Durban - Pietermaritzburg businessman Sunny Gayadin, who is being sued for insulting a journalist and alleging he took bribes, has been accused of lying and hurling insults to get his way.

This was the argument of attorney Anand Nepaul, who is acting for SABC journalist Gary Govindsamy, in an R100 000 damages case in the Durban Magistrate’s Court on Tuesday.

Nepaul has also asked for interest to be paid on the damages amount and that legal costs be awarded against the businessman.

Gayadin has denied any wrongdoing and alleges that Govindsamy sued him because of a “vendetta”.

His attorney Narend San-gam asked for time to prepare his argument and the case was adjourned to August.

Gayadin is no stranger to court battles and last year lost out in his bid to buy the prime beachfront Natal Command site after the Constitutional Court ruled against him.

In his court papers, Govindsamy, who is an assignment editor at Lotus FM, claimed Gayadin insulted him by using “vulgar and derogatory” words during a telephone conversation.

He also claims Gayadin reported to the SABC’s then-acting regional editor, Thabo Mofokeng, that he was “taking bribes” because he had refused to air a story and interview Gayadin in December 2009.

The story related to the arrest of entertainer, Shaan Mukherjee, from India, who was embroiled in a legal spat with Gayadin.

Gayadin claimed in a Pietermaritzburg High Court case that Mukherjee owed him damages for failing to perform at a show in 2004.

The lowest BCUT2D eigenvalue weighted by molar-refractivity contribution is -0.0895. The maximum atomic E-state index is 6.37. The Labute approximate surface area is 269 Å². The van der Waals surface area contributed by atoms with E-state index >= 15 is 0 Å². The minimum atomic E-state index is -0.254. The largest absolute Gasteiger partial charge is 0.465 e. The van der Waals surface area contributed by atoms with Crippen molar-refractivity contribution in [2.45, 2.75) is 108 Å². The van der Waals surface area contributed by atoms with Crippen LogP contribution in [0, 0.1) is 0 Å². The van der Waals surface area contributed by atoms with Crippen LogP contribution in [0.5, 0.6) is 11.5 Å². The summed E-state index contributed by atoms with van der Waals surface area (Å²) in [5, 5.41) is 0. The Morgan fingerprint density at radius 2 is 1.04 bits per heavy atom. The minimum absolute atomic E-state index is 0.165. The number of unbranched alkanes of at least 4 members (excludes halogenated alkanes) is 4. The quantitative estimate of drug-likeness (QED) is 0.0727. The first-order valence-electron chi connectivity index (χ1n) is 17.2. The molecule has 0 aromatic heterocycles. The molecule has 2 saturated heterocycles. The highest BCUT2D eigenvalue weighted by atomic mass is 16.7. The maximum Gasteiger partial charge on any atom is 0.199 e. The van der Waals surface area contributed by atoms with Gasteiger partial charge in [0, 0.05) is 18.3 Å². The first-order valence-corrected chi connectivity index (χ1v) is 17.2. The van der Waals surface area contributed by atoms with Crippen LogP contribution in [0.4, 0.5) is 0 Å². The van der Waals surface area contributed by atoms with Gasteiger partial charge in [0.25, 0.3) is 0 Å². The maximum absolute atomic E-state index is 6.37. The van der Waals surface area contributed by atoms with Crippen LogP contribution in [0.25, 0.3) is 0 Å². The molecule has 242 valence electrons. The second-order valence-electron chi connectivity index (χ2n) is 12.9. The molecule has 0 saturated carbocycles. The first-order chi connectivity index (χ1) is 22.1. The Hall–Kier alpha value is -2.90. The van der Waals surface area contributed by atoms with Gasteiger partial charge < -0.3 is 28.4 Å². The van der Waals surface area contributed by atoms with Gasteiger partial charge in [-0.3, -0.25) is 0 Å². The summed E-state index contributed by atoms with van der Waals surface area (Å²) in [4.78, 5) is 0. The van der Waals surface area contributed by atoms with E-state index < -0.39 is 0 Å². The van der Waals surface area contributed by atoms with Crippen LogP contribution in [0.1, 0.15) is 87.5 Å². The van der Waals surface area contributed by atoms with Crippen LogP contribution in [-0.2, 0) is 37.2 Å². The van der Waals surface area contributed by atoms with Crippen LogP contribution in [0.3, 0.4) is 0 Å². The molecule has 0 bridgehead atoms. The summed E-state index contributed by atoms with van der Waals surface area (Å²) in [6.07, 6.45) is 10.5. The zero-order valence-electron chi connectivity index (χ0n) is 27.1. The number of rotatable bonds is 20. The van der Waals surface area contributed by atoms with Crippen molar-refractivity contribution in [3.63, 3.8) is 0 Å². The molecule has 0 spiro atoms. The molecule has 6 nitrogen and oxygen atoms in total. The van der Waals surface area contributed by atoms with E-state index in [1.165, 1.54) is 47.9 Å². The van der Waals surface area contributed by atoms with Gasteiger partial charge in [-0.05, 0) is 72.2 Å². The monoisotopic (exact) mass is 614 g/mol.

In December 2009, Gayadin secured a court order against Mukherjee authorising his arrest unless he could provide security for the debt he allegedly owed. The entertainer was not arrested, but surrendered his passports to the sheriff of the court.

Govindsamy said Gayadin’s claims about the singer’s arrest could not be verified and he decided not to broadcast the story.

On Tuesday Nepaul said Gayadin had insulted Govindsamy after he refused to air the story and then resorted to “dirty tactics” to defame his client to his superior.

Nepaul said Govindsamy, Mofokeng and other SABC journalists who testified, had been credible and honest witnesses.


He said Mofokeng, who is no longer with SABC, had been objective and stuck to his version despite extensive cross-examination.

Nepaul said in contrast, Gayadin changed his versions several times during his testimony and had “destroyed his credibility”.


“He was clearly a deceitful, non-transparent and evasive witness who should not be relied upon.”

The Mercury